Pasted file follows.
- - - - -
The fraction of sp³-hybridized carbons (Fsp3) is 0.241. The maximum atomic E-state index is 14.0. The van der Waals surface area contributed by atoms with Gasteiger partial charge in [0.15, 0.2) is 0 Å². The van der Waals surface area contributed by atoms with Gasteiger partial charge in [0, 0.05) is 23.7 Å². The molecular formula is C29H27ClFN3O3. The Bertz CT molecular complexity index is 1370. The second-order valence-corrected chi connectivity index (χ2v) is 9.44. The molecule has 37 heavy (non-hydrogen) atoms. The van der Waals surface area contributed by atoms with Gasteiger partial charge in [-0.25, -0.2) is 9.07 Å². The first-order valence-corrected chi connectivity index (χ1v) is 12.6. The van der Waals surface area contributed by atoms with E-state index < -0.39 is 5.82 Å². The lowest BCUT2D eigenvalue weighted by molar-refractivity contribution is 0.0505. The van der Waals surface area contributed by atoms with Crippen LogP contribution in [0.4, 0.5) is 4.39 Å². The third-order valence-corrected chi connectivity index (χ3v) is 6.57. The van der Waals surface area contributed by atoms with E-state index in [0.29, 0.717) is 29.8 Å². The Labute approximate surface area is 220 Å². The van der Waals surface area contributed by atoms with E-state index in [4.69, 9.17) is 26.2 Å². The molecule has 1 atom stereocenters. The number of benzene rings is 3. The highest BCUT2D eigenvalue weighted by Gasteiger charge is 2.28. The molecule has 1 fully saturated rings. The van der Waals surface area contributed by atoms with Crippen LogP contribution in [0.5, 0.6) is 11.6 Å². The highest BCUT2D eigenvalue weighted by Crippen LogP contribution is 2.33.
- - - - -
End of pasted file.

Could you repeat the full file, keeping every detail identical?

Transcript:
The fraction of sp³-hybridized carbons (Fsp3) is 0.241. The maximum atomic E-state index is 14.0. The van der Waals surface area contributed by atoms with Gasteiger partial charge in [0.15, 0.2) is 0 Å². The van der Waals surface area contributed by atoms with Gasteiger partial charge in [0, 0.05) is 23.7 Å². The molecular formula is C29H27ClFN3O3. The Bertz CT molecular complexity index is 1370. The second-order valence-corrected chi connectivity index (χ2v) is 9.44. The molecule has 37 heavy (non-hydrogen) atoms. The van der Waals surface area contributed by atoms with Gasteiger partial charge in [-0.25, -0.2) is 9.07 Å². The first-order valence-corrected chi connectivity index (χ1v) is 12.6. The van der Waals surface area contributed by atoms with E-state index < -0.39 is 5.82 Å². The lowest BCUT2D eigenvalue weighted by molar-refractivity contribution is 0.0505. The van der Waals surface area contributed by atoms with Crippen LogP contribution in [0.4, 0.5) is 4.39 Å². The third-order valence-corrected chi connectivity index (χ3v) is 6.57. The van der Waals surface area contributed by atoms with E-state index in [0.29, 0.717) is 29.8 Å². The Labute approximate surface area is 220 Å². The van der Waals surface area contributed by atoms with E-state index in [4.69, 9.17) is 26.2 Å². The molecule has 1 atom stereocenters. The number of benzene rings is 3. The highest BCUT2D eigenvalue weighted by Gasteiger charge is 2.28. The molecule has 1 fully saturated rings. The van der Waals surface area contributed by atoms with Crippen LogP contribution in [0.5, 0.6) is 11.6 Å². The highest BCUT2D eigenvalue weighted by Crippen LogP contribution is 2.33.